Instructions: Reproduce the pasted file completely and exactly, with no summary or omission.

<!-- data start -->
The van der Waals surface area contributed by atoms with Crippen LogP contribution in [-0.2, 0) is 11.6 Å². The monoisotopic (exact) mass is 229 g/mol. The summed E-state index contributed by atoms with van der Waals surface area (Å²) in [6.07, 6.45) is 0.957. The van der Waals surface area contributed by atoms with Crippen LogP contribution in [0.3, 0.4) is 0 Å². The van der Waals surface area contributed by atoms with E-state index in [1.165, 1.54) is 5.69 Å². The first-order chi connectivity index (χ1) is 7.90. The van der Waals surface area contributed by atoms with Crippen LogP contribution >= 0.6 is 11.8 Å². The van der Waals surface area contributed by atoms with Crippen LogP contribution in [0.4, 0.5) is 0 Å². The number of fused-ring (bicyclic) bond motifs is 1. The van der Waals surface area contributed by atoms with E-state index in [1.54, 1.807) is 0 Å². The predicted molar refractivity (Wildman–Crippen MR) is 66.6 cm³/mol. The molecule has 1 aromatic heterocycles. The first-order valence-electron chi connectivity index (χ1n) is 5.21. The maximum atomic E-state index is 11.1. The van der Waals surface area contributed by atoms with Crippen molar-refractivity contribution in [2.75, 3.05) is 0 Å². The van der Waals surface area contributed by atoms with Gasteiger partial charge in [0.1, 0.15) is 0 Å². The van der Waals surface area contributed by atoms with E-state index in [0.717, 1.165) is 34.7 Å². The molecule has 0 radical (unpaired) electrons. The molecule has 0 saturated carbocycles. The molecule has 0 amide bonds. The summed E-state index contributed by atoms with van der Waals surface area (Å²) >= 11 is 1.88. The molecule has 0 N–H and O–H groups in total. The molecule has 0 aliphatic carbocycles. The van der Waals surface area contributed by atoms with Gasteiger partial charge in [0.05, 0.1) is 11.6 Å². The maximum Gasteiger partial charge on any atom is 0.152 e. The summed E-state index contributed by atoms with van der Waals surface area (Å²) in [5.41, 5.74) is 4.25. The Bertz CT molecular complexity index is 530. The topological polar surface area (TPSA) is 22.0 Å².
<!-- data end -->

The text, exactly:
The van der Waals surface area contributed by atoms with Crippen LogP contribution in [-0.2, 0) is 11.6 Å². The monoisotopic (exact) mass is 229 g/mol. The summed E-state index contributed by atoms with van der Waals surface area (Å²) in [6.07, 6.45) is 0.957. The van der Waals surface area contributed by atoms with Crippen LogP contribution in [0.3, 0.4) is 0 Å². The van der Waals surface area contributed by atoms with E-state index in [1.165, 1.54) is 5.69 Å². The first-order chi connectivity index (χ1) is 7.90. The van der Waals surface area contributed by atoms with Crippen LogP contribution >= 0.6 is 11.8 Å². The van der Waals surface area contributed by atoms with Crippen LogP contribution in [0.4, 0.5) is 0 Å². The number of fused-ring (bicyclic) bond motifs is 1. The van der Waals surface area contributed by atoms with E-state index in [1.54, 1.807) is 0 Å². The predicted molar refractivity (Wildman–Crippen MR) is 66.6 cm³/mol. The molecule has 1 aromatic heterocycles. The first-order valence-electron chi connectivity index (χ1n) is 5.21. The maximum atomic E-state index is 11.1. The van der Waals surface area contributed by atoms with Crippen molar-refractivity contribution in [2.75, 3.05) is 0 Å². The van der Waals surface area contributed by atoms with Gasteiger partial charge in [0.1, 0.15) is 0 Å². The van der Waals surface area contributed by atoms with E-state index in [0.717, 1.165) is 34.7 Å². The molecule has 0 radical (unpaired) electrons. The molecule has 0 saturated carbocycles. The molecule has 0 amide bonds. The summed E-state index contributed by atoms with van der Waals surface area (Å²) >= 11 is 1.88. The molecule has 0 N–H and O–H groups in total. The molecule has 0 aliphatic carbocycles. The van der Waals surface area contributed by atoms with Gasteiger partial charge in [0.05, 0.1) is 11.6 Å². The maximum Gasteiger partial charge on any atom is 0.152 e. The summed E-state index contributed by atoms with van der Waals surface area (Å²) in [5.41, 5.74) is 4.25. The Bertz CT molecular complexity index is 530. The topological polar surface area (TPSA) is 22.0 Å².